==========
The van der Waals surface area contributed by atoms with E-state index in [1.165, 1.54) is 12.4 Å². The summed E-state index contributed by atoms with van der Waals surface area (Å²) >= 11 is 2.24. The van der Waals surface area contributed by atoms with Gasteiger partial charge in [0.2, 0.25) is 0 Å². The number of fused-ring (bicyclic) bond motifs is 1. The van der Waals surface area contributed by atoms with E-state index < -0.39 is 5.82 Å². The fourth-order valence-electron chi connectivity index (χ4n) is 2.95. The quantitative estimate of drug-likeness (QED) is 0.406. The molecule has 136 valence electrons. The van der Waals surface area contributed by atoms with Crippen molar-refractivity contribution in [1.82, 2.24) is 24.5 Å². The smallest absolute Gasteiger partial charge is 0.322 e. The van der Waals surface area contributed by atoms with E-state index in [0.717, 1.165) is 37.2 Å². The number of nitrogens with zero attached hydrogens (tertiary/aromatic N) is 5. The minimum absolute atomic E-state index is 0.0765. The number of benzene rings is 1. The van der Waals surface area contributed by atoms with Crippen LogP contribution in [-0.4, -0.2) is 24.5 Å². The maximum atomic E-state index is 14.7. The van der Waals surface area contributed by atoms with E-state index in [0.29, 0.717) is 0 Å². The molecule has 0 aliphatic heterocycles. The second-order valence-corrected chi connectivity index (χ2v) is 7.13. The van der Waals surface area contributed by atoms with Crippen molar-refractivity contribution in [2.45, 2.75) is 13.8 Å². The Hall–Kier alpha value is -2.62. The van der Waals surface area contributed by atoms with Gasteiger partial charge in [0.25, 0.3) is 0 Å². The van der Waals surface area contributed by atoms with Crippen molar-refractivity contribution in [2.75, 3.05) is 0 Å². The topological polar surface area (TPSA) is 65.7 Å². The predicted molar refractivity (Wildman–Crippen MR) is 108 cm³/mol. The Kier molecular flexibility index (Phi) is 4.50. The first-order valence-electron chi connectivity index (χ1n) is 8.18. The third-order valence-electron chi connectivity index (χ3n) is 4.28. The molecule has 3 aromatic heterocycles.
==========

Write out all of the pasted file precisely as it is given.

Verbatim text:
The van der Waals surface area contributed by atoms with E-state index in [1.165, 1.54) is 12.4 Å². The summed E-state index contributed by atoms with van der Waals surface area (Å²) >= 11 is 2.24. The van der Waals surface area contributed by atoms with Gasteiger partial charge in [0.2, 0.25) is 0 Å². The number of fused-ring (bicyclic) bond motifs is 1. The van der Waals surface area contributed by atoms with E-state index < -0.39 is 5.82 Å². The fourth-order valence-electron chi connectivity index (χ4n) is 2.95. The quantitative estimate of drug-likeness (QED) is 0.406. The molecule has 136 valence electrons. The van der Waals surface area contributed by atoms with Crippen molar-refractivity contribution in [1.82, 2.24) is 24.5 Å². The smallest absolute Gasteiger partial charge is 0.322 e. The van der Waals surface area contributed by atoms with E-state index in [0.717, 1.165) is 37.2 Å². The number of nitrogens with zero attached hydrogens (tertiary/aromatic N) is 5. The minimum absolute atomic E-state index is 0.0765. The number of benzene rings is 1. The van der Waals surface area contributed by atoms with Crippen LogP contribution in [-0.4, -0.2) is 24.5 Å². The maximum atomic E-state index is 14.7. The van der Waals surface area contributed by atoms with E-state index in [0.29, 0.717) is 0 Å². The molecule has 0 aliphatic heterocycles. The second-order valence-corrected chi connectivity index (χ2v) is 7.13. The van der Waals surface area contributed by atoms with Crippen molar-refractivity contribution in [2.45, 2.75) is 13.8 Å². The Hall–Kier alpha value is -2.62. The van der Waals surface area contributed by atoms with Gasteiger partial charge in [0.25, 0.3) is 0 Å². The van der Waals surface area contributed by atoms with Crippen molar-refractivity contribution in [2.75, 3.05) is 0 Å². The topological polar surface area (TPSA) is 65.7 Å². The predicted molar refractivity (Wildman–Crippen MR) is 108 cm³/mol. The Kier molecular flexibility index (Phi) is 4.50. The first-order valence-electron chi connectivity index (χ1n) is 8.18. The third-order valence-electron chi connectivity index (χ3n) is 4.28. The molecule has 3 aromatic heterocycles.